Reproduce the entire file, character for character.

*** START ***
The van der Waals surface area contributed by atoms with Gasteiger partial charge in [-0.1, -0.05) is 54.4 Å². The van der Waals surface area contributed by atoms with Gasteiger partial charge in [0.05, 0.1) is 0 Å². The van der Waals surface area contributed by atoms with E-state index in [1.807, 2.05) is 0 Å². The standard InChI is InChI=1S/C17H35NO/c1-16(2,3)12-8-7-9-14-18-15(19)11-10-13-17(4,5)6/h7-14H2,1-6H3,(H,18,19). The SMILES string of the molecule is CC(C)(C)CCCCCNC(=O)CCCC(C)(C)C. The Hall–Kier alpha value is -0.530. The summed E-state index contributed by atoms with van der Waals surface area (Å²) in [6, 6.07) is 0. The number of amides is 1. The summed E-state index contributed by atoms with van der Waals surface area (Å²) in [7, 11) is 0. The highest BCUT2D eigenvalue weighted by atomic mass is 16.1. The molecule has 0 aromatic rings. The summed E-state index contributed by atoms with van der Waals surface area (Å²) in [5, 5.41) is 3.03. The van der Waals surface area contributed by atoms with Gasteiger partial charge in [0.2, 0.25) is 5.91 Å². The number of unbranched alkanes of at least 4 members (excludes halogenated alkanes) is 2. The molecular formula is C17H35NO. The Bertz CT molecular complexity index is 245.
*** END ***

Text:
The van der Waals surface area contributed by atoms with Gasteiger partial charge in [-0.1, -0.05) is 54.4 Å². The van der Waals surface area contributed by atoms with Gasteiger partial charge in [0.05, 0.1) is 0 Å². The van der Waals surface area contributed by atoms with E-state index in [1.807, 2.05) is 0 Å². The standard InChI is InChI=1S/C17H35NO/c1-16(2,3)12-8-7-9-14-18-15(19)11-10-13-17(4,5)6/h7-14H2,1-6H3,(H,18,19). The SMILES string of the molecule is CC(C)(C)CCCCCNC(=O)CCCC(C)(C)C. The Hall–Kier alpha value is -0.530. The summed E-state index contributed by atoms with van der Waals surface area (Å²) in [6, 6.07) is 0. The number of amides is 1. The summed E-state index contributed by atoms with van der Waals surface area (Å²) in [7, 11) is 0. The highest BCUT2D eigenvalue weighted by atomic mass is 16.1. The molecule has 0 aromatic rings. The summed E-state index contributed by atoms with van der Waals surface area (Å²) in [5, 5.41) is 3.03. The van der Waals surface area contributed by atoms with Gasteiger partial charge in [0.2, 0.25) is 5.91 Å². The number of unbranched alkanes of at least 4 members (excludes halogenated alkanes) is 2. The molecular formula is C17H35NO. The Bertz CT molecular complexity index is 245.